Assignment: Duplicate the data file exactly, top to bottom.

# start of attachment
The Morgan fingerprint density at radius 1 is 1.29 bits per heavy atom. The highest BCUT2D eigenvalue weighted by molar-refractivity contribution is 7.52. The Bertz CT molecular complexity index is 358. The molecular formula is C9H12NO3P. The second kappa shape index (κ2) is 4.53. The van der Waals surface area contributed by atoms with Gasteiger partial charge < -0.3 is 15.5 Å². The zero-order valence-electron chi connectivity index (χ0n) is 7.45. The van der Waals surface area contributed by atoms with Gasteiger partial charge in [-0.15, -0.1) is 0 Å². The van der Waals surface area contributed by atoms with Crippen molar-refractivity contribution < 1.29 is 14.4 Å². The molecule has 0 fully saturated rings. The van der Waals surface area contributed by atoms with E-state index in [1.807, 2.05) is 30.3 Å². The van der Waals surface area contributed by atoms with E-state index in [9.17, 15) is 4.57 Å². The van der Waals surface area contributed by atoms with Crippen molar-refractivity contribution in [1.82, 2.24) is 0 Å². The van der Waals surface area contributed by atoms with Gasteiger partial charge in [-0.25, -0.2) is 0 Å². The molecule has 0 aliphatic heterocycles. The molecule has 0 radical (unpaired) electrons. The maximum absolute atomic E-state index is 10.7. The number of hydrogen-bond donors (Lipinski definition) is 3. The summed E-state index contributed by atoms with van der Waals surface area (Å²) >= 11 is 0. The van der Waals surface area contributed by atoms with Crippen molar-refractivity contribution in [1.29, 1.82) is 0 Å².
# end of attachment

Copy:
The Morgan fingerprint density at radius 1 is 1.29 bits per heavy atom. The highest BCUT2D eigenvalue weighted by molar-refractivity contribution is 7.52. The Bertz CT molecular complexity index is 358. The molecular formula is C9H12NO3P. The second kappa shape index (κ2) is 4.53. The van der Waals surface area contributed by atoms with Gasteiger partial charge < -0.3 is 15.5 Å². The zero-order valence-electron chi connectivity index (χ0n) is 7.45. The van der Waals surface area contributed by atoms with Gasteiger partial charge in [-0.15, -0.1) is 0 Å². The van der Waals surface area contributed by atoms with Crippen molar-refractivity contribution < 1.29 is 14.4 Å². The molecule has 0 fully saturated rings. The van der Waals surface area contributed by atoms with E-state index in [1.807, 2.05) is 30.3 Å². The van der Waals surface area contributed by atoms with E-state index in [9.17, 15) is 4.57 Å². The van der Waals surface area contributed by atoms with Crippen molar-refractivity contribution in [1.82, 2.24) is 0 Å². The van der Waals surface area contributed by atoms with Gasteiger partial charge in [-0.25, -0.2) is 0 Å². The molecule has 0 aliphatic heterocycles. The molecule has 0 radical (unpaired) electrons. The maximum absolute atomic E-state index is 10.7. The number of hydrogen-bond donors (Lipinski definition) is 3. The summed E-state index contributed by atoms with van der Waals surface area (Å²) >= 11 is 0. The van der Waals surface area contributed by atoms with Crippen molar-refractivity contribution in [1.29, 1.82) is 0 Å².